Saturday, August 27, 2011

Losing a battle to win the war

Marilyn Monroe put it rather crudely, "When rape is inevitable, lie back and enjoy it." but I can see the point she was making.

Surprisingly, public policy decisions are not made on the merits of the cases being examined. There may be geographical points to make, but usually politics will win out.

At the moment Government is keen to close some of the pediatric cardiology units in the UK, in order to rationalize provision. It is universally agreed that size is important; if you don't do enough procedures your results won't be as good as those with more experience. The unit at Oxford has already gone on this basis.

It is also universally agreed that of the current units in the UK, the best unit is at Southampton and that the worst units are at Leicester and Leeds. Despite this under ant future configuration the Department of Health seems set on closing the Southampton unit. Unfair? Life's not fair.

They could delete the Bristol unit instead, but after the scandal at Bristol some years ago, much political power has gone into re-establishing and improving it and it would be a loss of face to lose it now. To ask patients from the north to travel to the south for their treatment would also be politically embarrassing.

Back in 1987 I was given the task of opening the new hospital in Bournemouth. There would be a lot of extra capacity as there was already a district general hospital at Poole, seven miles away. The plan (at least the plan of the managers) was that Bournemouth should become a hospital for geriatric patients while Poole should house the acute services like Accident and Emergency, Obstetrics, Pediatrics, Ear Nose and Throat, Orthopedics, Ophthalmology and Cancer Services.

That year was the hardest of my career. In a Committee loaded 5-2 against me I developed high blood pressure. I was twice offered a bribe to drop my opposition, once covertly and once blatantly. It would have raised my salary by 50%. I spoke to my old friend, John Trapnell, who told me to ignore the temptation; these things would come to me in time anyway. In the end I recognized that the political pressure would inevitably triumph. If the carrot didn't work, then the stick would be applied. It was certain that they would get their headline demands, but that did not mean they should have total victory.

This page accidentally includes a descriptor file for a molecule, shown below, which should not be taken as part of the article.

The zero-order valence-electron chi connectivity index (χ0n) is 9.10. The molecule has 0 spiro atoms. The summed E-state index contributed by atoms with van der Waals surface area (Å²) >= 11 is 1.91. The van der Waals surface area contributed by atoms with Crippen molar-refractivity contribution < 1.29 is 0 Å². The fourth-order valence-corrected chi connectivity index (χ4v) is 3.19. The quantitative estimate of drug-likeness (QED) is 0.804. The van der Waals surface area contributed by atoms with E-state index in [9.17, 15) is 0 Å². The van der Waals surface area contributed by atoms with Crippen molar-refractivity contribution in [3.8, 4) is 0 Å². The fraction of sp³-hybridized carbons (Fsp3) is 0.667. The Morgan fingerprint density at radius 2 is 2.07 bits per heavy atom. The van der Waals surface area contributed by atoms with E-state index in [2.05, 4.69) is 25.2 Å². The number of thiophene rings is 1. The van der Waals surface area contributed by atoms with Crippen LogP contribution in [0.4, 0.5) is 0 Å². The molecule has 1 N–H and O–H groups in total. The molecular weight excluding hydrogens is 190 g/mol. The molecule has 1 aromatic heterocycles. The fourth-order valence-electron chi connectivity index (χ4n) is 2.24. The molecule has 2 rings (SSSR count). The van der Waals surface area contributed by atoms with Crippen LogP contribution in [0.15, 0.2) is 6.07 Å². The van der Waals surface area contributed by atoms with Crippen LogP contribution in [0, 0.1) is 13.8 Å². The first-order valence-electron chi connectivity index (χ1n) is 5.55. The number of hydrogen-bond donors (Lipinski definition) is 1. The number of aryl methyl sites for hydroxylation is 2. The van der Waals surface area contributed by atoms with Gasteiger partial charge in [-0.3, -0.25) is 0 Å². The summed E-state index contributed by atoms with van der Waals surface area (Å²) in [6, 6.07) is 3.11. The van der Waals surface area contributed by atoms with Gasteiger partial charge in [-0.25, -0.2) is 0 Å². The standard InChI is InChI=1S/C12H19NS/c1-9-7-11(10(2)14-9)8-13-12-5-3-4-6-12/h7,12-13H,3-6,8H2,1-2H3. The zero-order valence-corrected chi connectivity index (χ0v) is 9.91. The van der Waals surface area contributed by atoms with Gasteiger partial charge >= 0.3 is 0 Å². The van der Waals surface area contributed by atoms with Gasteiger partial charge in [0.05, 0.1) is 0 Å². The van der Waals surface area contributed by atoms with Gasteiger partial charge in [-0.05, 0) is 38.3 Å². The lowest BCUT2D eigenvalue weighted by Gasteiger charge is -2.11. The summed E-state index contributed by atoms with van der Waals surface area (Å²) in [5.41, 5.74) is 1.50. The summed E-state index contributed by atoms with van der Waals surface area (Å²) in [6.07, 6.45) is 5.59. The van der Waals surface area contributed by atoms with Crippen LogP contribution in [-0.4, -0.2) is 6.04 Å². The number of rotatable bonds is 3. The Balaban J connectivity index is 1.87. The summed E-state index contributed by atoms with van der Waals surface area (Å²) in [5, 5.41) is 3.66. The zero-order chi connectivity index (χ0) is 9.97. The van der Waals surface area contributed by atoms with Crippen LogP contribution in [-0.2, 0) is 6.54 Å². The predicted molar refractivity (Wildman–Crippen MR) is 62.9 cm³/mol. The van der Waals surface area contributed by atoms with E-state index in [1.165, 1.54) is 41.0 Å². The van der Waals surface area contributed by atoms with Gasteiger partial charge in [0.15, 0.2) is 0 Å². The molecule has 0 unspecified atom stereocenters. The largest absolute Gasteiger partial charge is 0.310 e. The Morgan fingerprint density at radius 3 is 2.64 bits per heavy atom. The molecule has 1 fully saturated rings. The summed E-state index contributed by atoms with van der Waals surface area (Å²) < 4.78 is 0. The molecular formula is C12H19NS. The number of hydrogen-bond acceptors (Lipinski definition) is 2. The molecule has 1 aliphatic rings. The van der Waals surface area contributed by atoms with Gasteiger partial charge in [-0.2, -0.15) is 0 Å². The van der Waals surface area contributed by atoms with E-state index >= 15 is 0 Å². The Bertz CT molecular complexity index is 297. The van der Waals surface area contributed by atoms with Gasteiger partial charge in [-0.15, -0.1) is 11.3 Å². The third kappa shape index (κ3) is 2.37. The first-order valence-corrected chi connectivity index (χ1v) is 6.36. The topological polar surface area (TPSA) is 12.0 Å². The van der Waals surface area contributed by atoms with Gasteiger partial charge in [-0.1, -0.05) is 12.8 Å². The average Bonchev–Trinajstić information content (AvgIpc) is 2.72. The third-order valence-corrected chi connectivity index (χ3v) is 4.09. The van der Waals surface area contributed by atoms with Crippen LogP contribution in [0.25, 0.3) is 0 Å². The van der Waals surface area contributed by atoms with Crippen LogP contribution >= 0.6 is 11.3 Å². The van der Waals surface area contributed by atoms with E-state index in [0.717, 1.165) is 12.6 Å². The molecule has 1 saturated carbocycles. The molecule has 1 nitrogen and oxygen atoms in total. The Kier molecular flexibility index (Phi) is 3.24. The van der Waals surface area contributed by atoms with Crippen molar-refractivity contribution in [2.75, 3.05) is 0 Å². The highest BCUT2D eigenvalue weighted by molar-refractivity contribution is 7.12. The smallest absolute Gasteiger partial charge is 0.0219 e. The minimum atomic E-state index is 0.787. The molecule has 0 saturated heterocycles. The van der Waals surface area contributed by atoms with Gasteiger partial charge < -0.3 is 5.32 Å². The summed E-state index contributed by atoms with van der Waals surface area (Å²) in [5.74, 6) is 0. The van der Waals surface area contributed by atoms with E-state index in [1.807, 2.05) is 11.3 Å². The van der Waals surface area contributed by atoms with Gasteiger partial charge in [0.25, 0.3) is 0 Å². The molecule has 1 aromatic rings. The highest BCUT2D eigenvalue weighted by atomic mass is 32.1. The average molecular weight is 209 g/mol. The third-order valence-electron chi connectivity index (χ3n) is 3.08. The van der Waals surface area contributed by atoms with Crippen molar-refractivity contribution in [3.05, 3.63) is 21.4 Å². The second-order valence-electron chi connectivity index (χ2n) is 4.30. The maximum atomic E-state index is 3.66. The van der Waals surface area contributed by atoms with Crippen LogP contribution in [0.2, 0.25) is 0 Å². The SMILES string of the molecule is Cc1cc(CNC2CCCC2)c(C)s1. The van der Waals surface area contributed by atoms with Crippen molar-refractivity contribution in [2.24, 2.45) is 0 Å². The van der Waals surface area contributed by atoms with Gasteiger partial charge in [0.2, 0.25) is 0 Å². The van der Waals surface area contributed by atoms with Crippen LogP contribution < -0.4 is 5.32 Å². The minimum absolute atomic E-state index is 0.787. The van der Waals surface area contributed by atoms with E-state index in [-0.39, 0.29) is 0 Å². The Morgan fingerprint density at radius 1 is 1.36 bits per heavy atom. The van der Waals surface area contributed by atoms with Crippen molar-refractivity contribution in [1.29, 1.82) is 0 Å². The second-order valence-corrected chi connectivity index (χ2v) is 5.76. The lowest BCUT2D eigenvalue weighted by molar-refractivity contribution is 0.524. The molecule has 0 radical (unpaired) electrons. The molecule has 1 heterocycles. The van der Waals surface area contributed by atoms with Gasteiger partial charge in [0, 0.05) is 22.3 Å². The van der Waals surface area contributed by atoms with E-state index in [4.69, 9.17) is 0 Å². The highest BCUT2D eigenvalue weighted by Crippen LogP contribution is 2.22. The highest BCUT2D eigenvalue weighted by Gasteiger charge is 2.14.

I had to concede that there could only be one site for acute trauma involving broken bones and therefore acute orthopedics would have to be at Poole, but the great increase in work was in hip and knee replacements and the orthopods would actually prefer to keep that separate from the fractured hips and road traffic accidents for reasons of infection control. Given the age of our population we became the second largest joint replacement facility in Europe. When we examined it, we found that the majority of patients coming through the emergency department were medical patients. If Poole were going to concentrate on specialized departments the majority of medical beds would have to be in Bournemouth. That meant that Cardiology, Diabetology, Gastroenterology and Respiratory medicine would all be led from Bournemouth and similarly for surgery with large departments of colorectal, breast, and urological surgery. Because of the local personnel already employed, pancreatic and upper GI surgery were also secured. Because of the age range of our population it made no sense to have an artificial division at age 60 or even 80, though our previous geriatric hospital could now be converted to a rehabilitation service for the young chronic sick, the old and the post joint replacement patients. It could also house the palliative care services.

Talking of cancer service, there are some branches that make very use of radiotherapy and these didn't need to be centered at Poole. So we managed to get hematological cancer, urological cancers and gastroenterological cancers centered at Bournemouth. We had to concede that maternity and pediatrics went to Poole but we made a virtue of a midwife-led obstetrics service for uncomplicated deliveries should be at Bournemouth and we kept gynecological cancer. In the end by giving them their headline demands we ended up with a bigger, more complete and generally based hospital than Poole and one with a much better reputation.

So Southampton might have to give in over its pediatric cardiology, but by goodness they ought to play hard to get and take the Department of Health for every penny that's going.

I understand that my old department is under threat again from Poole. There is a proposal that in-patient hematology for the whole county should centralize at Poole. With David Oscier and myself retired this may well mean that the mice are going to pull political strings and again this might be an occasion when conceding headline demands may be the better option. Bournemouth could win though by getting control of all low-grade hematological diseases - CLL, SLVL, MDS and myeloproliferative syndromes and myeloma, to ensure that they are all done to a high academic standard rather than in the cheap as chips way they may be done elsewhere in the county.

1 comment:

Brian Koffman said...

Politics is the art of the possible. So is cancer therapy.

Both share the rare chance to break out what is possible now and by doing it, create a hitherto unimagined and bettered new reality.

But mostly it is the art of possible.

I learn something new about you all the time. I am grateful for the lessons you share.